For many companies, efforts to understand and influence employees’ mental wellbeing are only just beginning. At the This Can Happen conference, a day-long event aimed at empowering companies on this mission, speaker after speaker talked of initiatives launched as recently as a year ago.
That does not lessen their effectiveness or ambition, of course, but it does mean that companies are often feeling their way in the dark on this topic. More than one executive at the conference made the point that there is no “roadmap” that businesses can follow, or which guarantees success.
Nonetheless, a panel of representatives from varied companies outlined ways in which businesses can kick-start their own work to promote mental health and support the wellbeing of their employees.
Chaired by EG’s editor-in-chief, Damian Wild, the panel looked at the policies and values that companies can put in place as they begin their journey.
Early steps can have a big effect. At restaurant chain Nando’s, learning and development manager Alison Thorogood said the company made mental health a priority about 18 months ago. “We were hearing loud and clear from our managers in restaurants that more and more [staff] were coming to them and talking to them about the challenges they had faced,” she said.
Nando’s committed that every manager would attend workshops that would help them to support staff who were experiencing difficulties. Some 350 managers have now gone through the programme.
“In terms of seeing change, I saw it on the day we did the first trial sessions,” Thorogood said. “The biggest thing I saw and heard from restaurant managers was: ‘I feel like there’s been a weight lifted off my shoulders, because I’ve been trying to help [staff] diagnose and decide what they should do about it, when all I needed to do was have a genuine, caring conversation and then signpost them so they can get some help.’”
Champions in the business
At the Walt Disney Company, human resources manager for projects and wellbeing Daisy Dupree agreed that training individuals within the company to help colleagues is an important step as a company launches a drive to improve mental wellbeing. Her company now has more than 200 trained mental health first aiders.
That is crucial, Dupree added, given that some people who are struggling with their mental health might be wary of discussing it directly with an HR professional.
“We recognised that we needed to have champions in the business, people outside the HR team, who people could feel they could talk to confidentially,” she said.
Momentum can build up quickly once initiatives are under way, panellists said. Heather Edwards, customer insights executive at Moneysupermarket Group, spoke of mental health events that had just 20 people attending when the company launched them, but which now bring in more than 100. At the Crown Estate, HSE and wellbeing manager Henrietta Frater said colleagues who once wondered aloud why the company was prioritising mental wellbeing have changed their tune entirely having seen just how many people have been helped.
Buy-in from the bosses
Buy-in from the top of the business is all-important, said Alex Hyde, finance director at interim management specialist BIE Executive, who shared with the audience his own experiences of struggling with mental ill health.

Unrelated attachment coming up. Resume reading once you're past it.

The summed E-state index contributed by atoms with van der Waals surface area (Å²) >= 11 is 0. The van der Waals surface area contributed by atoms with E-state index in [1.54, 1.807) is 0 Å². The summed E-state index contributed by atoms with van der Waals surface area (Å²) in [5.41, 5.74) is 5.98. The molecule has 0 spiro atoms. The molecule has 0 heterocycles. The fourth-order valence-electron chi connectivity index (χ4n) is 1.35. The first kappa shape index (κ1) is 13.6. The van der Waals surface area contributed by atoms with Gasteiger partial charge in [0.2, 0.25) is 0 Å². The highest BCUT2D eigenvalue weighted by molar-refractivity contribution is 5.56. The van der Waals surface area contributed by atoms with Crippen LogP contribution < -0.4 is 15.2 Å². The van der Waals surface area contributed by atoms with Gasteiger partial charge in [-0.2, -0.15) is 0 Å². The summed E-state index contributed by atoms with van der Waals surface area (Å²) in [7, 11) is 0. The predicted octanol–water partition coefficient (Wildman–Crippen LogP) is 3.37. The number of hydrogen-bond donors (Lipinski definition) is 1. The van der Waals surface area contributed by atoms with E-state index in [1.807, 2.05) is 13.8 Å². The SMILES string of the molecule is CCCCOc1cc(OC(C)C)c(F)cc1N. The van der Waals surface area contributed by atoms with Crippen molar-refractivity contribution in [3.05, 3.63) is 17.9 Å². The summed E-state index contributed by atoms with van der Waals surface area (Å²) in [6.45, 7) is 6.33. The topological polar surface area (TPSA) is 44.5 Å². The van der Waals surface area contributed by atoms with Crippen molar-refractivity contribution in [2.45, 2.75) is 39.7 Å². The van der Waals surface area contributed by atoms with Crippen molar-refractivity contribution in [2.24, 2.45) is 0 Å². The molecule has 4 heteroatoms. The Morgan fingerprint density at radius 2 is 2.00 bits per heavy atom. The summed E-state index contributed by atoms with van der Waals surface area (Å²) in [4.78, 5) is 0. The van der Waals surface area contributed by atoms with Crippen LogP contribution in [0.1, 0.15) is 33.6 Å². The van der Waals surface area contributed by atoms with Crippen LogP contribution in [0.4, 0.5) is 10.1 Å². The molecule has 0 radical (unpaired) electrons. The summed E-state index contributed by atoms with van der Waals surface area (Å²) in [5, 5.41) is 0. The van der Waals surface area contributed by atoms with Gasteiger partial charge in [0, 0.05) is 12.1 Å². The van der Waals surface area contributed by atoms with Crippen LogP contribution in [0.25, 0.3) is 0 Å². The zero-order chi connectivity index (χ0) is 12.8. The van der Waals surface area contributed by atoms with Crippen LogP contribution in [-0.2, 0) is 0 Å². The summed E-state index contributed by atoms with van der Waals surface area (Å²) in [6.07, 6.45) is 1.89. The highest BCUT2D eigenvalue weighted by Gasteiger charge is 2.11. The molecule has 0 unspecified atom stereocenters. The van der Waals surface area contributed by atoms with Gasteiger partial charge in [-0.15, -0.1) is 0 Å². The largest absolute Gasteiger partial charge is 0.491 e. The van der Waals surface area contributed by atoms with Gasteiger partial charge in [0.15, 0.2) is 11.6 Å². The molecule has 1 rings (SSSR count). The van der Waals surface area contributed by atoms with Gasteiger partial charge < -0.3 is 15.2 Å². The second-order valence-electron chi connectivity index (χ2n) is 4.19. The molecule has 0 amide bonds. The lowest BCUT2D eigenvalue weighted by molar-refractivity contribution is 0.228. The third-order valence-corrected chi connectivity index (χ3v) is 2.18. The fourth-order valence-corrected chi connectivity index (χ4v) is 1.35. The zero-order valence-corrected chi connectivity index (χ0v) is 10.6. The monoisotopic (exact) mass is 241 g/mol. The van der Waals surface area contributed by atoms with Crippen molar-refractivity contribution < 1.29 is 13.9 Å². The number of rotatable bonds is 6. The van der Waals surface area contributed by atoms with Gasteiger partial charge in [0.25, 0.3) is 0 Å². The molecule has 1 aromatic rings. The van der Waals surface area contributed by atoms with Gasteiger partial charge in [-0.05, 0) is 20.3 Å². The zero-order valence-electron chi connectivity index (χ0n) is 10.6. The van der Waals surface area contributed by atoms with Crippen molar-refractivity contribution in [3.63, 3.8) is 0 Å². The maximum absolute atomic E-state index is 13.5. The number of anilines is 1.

Encouraging senior managers to lead the charge can mean a change to the conversation, Hyde said, emphasising how the business will benefit by focusing on this issue.
“The most important thing around mental health is to stop talking about ‘one in four’ [people having mental health challenges] and start talking about everyone,” Hyde said.
“Change the conversation from being about someone in the corner crying because they’re going through crisis to: what do we get if we create an environment for our people that’s really focused on performance? What do we get if we create a culture that enables people to come in and be who they are – make the most of the reasons we’ve hired them? By changing the conversation to a focus on that, what senior leader wouldn’t buy in to that? And if they don’t buy into it, is that really somewhere you want to work?”
As approaches to supporting employees’ mental health become more established, it will be easier for businesses to know what to expect as they start their own initiatives. But as they begin, Disney’s Dupree said, they should not be dispirited if success seems hard to measure.
“To start, things are going to look worse,” she said, explaining: “If you create the environment we’ve all been talking about, where people can be honest, open, authentic, and feel there are support platforms there for them to be able to talk, then hopefully there is going to be an increase in the number of people talking about mental health and mental illness. So before you get success, the picture’s going to look bleaker – but I think that’s what you need, to be able to understand what your organisation wants and needs in terms of support.”
Help and support
If you need help with any issues raised in this article, you can get support from organisations including:
- Mind, the mental health charity 0300 123 3393 – provides advice and support to anyone experiencing a mental health problem
- The Samaritans 116 123 – confidential 24-hour support for people who are experiencing feelings of distress or despair, or suicidal thoughts
- LionHeart 0800 009 2960 or 0121 289 3300 – charity for RICS professionals and real estate professionals